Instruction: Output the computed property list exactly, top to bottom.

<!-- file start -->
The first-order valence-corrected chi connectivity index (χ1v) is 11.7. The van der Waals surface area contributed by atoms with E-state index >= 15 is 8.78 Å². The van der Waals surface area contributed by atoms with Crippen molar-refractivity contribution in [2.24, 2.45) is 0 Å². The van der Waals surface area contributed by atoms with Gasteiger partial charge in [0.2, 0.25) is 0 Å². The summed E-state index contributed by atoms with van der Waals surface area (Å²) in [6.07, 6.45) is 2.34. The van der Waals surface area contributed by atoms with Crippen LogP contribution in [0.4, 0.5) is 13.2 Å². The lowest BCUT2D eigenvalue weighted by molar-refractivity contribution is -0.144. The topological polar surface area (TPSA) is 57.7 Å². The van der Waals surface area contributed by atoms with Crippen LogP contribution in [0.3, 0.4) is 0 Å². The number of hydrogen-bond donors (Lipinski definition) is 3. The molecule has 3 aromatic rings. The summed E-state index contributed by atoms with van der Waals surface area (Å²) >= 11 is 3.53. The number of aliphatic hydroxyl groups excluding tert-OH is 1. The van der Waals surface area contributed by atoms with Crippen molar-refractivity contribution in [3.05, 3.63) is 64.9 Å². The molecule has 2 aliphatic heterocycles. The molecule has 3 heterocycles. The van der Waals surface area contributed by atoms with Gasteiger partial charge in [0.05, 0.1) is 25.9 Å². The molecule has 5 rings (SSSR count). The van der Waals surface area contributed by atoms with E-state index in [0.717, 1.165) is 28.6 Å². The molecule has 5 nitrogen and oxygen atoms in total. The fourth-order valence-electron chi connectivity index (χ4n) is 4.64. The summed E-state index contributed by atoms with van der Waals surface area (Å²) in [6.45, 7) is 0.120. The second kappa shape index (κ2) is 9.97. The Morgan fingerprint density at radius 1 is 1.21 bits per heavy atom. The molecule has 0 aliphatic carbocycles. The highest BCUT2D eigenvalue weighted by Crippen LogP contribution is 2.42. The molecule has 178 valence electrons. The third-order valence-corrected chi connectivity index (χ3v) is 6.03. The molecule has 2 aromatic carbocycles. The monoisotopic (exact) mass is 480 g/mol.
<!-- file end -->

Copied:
The first-order valence-corrected chi connectivity index (χ1v) is 11.7. The van der Waals surface area contributed by atoms with E-state index >= 15 is 8.78 Å². The van der Waals surface area contributed by atoms with Crippen molar-refractivity contribution in [2.24, 2.45) is 0 Å². The van der Waals surface area contributed by atoms with Gasteiger partial charge in [0.2, 0.25) is 0 Å². The summed E-state index contributed by atoms with van der Waals surface area (Å²) in [6.07, 6.45) is 2.34. The van der Waals surface area contributed by atoms with Crippen LogP contribution in [0.4, 0.5) is 13.2 Å². The lowest BCUT2D eigenvalue weighted by molar-refractivity contribution is -0.144. The topological polar surface area (TPSA) is 57.7 Å². The van der Waals surface area contributed by atoms with Crippen LogP contribution in [0.3, 0.4) is 0 Å². The number of hydrogen-bond donors (Lipinski definition) is 3. The molecule has 3 aromatic rings. The summed E-state index contributed by atoms with van der Waals surface area (Å²) >= 11 is 3.53. The number of aliphatic hydroxyl groups excluding tert-OH is 1. The van der Waals surface area contributed by atoms with Crippen molar-refractivity contribution in [3.05, 3.63) is 64.9 Å². The molecule has 2 aliphatic heterocycles. The molecule has 3 heterocycles. The van der Waals surface area contributed by atoms with Gasteiger partial charge in [0.05, 0.1) is 25.9 Å². The molecule has 5 rings (SSSR count). The van der Waals surface area contributed by atoms with E-state index in [0.717, 1.165) is 28.6 Å². The molecule has 5 nitrogen and oxygen atoms in total. The fourth-order valence-electron chi connectivity index (χ4n) is 4.64. The summed E-state index contributed by atoms with van der Waals surface area (Å²) in [6.45, 7) is 0.120. The second kappa shape index (κ2) is 9.97. The Morgan fingerprint density at radius 1 is 1.21 bits per heavy atom. The molecule has 0 aliphatic carbocycles. The highest BCUT2D eigenvalue weighted by Crippen LogP contribution is 2.42. The molecule has 178 valence electrons. The third-order valence-corrected chi connectivity index (χ3v) is 6.03. The molecule has 2 aromatic carbocycles. The monoisotopic (exact) mass is 480 g/mol.